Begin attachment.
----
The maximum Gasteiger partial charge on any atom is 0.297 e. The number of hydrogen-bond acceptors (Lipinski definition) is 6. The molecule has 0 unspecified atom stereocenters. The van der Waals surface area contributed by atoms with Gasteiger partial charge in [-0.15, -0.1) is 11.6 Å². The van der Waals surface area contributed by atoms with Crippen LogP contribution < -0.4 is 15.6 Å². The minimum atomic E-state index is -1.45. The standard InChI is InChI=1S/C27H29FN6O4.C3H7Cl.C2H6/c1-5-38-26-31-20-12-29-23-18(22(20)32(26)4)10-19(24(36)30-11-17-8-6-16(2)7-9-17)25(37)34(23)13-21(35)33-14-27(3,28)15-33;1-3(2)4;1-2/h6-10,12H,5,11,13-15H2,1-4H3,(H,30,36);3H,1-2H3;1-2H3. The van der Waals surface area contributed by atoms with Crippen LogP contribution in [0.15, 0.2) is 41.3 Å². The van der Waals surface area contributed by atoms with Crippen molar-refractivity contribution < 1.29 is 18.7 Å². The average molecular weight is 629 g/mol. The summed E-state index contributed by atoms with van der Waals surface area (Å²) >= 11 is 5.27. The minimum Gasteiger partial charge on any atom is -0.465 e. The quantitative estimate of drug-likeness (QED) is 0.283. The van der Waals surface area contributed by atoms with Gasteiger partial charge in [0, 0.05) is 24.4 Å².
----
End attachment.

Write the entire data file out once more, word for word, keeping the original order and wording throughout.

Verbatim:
The maximum Gasteiger partial charge on any atom is 0.297 e. The number of hydrogen-bond acceptors (Lipinski definition) is 6. The molecule has 0 unspecified atom stereocenters. The van der Waals surface area contributed by atoms with Gasteiger partial charge in [-0.15, -0.1) is 11.6 Å². The van der Waals surface area contributed by atoms with Crippen LogP contribution < -0.4 is 15.6 Å². The minimum atomic E-state index is -1.45. The standard InChI is InChI=1S/C27H29FN6O4.C3H7Cl.C2H6/c1-5-38-26-31-20-12-29-23-18(22(20)32(26)4)10-19(24(36)30-11-17-8-6-16(2)7-9-17)25(37)34(23)13-21(35)33-14-27(3,28)15-33;1-3(2)4;1-2/h6-10,12H,5,11,13-15H2,1-4H3,(H,30,36);3H,1-2H3;1-2H3. The van der Waals surface area contributed by atoms with Crippen LogP contribution in [0.15, 0.2) is 41.3 Å². The van der Waals surface area contributed by atoms with Crippen molar-refractivity contribution < 1.29 is 18.7 Å². The average molecular weight is 629 g/mol. The summed E-state index contributed by atoms with van der Waals surface area (Å²) >= 11 is 5.27. The minimum Gasteiger partial charge on any atom is -0.465 e. The quantitative estimate of drug-likeness (QED) is 0.283. The van der Waals surface area contributed by atoms with Gasteiger partial charge in [0, 0.05) is 24.4 Å².